Pain Train – think of it as a patient CV
Judging by my own measures (hope you don’t mind me taking a stab here), whether you’re a professional or a patient you wouldn’t be thinking that it’s up to you to invite this new Pain Train language into your relationship.
Would I be right?
I’ll be honest, I don’t really mind which way Pain Train found its way into my pain management because the point of pain management is to try everything until you find something that works.
Pain management, in my experience (and referring to a few of my own measures again) works when a professional and a patient are both active in the search and trial of options. From there, the patient explores some of the options (if not all!) that they feel might be of benefit to them.
Having used Pain Train for a while now and following all the online health record information, I’ve realised Pain Train is actually not a health record resource at all. It’s really a kind of Curriculum Vitae (CV), something a little more personal – thus the new tag line:
‘Pain Train – My Health Summary’.
Pain Train is a type of health CV and it’s no different to a CV that you might read if you were seeking to employ someone or seeking employment yourself.
Don’t you read/send the CV ahead of an interview? Saves a bit of time doesn’t it?
A CV filters, translates, communicates and if done well, provides a pretty good ‘person’ picture – and pretty swiftly!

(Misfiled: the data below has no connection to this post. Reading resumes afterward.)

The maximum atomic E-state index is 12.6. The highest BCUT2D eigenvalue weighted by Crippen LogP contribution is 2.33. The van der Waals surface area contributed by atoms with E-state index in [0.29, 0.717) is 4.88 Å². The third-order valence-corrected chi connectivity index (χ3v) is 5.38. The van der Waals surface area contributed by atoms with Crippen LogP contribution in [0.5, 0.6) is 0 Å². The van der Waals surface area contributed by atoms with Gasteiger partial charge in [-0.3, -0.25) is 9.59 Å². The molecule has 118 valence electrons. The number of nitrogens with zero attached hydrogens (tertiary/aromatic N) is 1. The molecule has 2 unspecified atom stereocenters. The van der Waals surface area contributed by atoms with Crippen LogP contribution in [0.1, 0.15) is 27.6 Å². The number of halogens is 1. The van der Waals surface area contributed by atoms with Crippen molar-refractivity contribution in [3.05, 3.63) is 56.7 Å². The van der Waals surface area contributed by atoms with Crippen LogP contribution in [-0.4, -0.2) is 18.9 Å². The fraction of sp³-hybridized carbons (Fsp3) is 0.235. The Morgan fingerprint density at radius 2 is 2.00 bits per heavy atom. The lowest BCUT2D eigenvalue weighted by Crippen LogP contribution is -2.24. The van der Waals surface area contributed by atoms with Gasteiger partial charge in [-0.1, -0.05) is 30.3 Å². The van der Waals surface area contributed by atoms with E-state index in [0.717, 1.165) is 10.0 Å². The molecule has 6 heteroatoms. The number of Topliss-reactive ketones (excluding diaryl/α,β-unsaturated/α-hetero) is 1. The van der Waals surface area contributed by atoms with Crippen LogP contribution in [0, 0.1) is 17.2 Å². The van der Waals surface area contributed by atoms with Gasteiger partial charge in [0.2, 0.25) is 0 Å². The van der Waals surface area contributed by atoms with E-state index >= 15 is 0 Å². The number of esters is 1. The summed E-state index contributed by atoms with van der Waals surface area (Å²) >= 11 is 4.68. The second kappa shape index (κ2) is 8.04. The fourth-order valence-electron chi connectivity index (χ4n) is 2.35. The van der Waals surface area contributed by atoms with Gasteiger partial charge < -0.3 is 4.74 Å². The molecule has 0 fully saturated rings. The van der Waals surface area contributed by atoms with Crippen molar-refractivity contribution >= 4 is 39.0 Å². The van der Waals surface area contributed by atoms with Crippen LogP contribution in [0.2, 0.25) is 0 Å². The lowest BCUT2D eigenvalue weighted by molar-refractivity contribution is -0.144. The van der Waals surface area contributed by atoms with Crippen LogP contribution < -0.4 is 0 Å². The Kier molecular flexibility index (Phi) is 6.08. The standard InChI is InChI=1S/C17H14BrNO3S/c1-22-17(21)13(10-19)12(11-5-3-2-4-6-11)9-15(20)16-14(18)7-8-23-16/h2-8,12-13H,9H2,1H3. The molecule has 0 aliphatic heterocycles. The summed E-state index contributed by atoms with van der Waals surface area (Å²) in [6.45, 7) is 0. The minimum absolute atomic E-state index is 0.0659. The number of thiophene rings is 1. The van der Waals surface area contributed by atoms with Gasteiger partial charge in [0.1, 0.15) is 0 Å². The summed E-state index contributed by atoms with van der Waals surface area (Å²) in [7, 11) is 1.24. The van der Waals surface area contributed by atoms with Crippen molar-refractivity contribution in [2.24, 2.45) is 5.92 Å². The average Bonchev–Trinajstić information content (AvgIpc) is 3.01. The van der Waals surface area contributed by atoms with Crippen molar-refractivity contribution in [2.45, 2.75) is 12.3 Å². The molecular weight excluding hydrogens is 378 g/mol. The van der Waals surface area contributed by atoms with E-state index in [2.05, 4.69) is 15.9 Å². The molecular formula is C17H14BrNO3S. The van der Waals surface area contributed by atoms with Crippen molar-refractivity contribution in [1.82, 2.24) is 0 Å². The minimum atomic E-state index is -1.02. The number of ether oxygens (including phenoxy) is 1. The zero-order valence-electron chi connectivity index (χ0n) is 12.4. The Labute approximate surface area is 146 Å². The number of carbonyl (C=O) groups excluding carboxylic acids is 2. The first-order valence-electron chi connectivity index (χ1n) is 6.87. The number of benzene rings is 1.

When I compare the CV and what Pain Train does and then put them both in their employment and pain management scenarios, I see that the same important factors such as history, attitude, and personality describing ‘the person’s experience’.
That’s some pretty valuable information for you both before you even meet or say a word to each other.
And that’s the very least of it! The 24/7 access gives you both ability to stay updated, once again without having to see each other or say a word to each other.
Beyond the obvious benefits Pain Train can provide for both of you, being able to help more people and having less appointments is a pretty efficient health sector possibility.
Pain Train is a very simple yet efficient tool. It’s not going to prompt anyone to do anything and it doesn’t demand information. Pain Train’s aim is to help you both with a little translation.
Afterall, (I’ll take another guess here), you’re both most likely speaking a different language!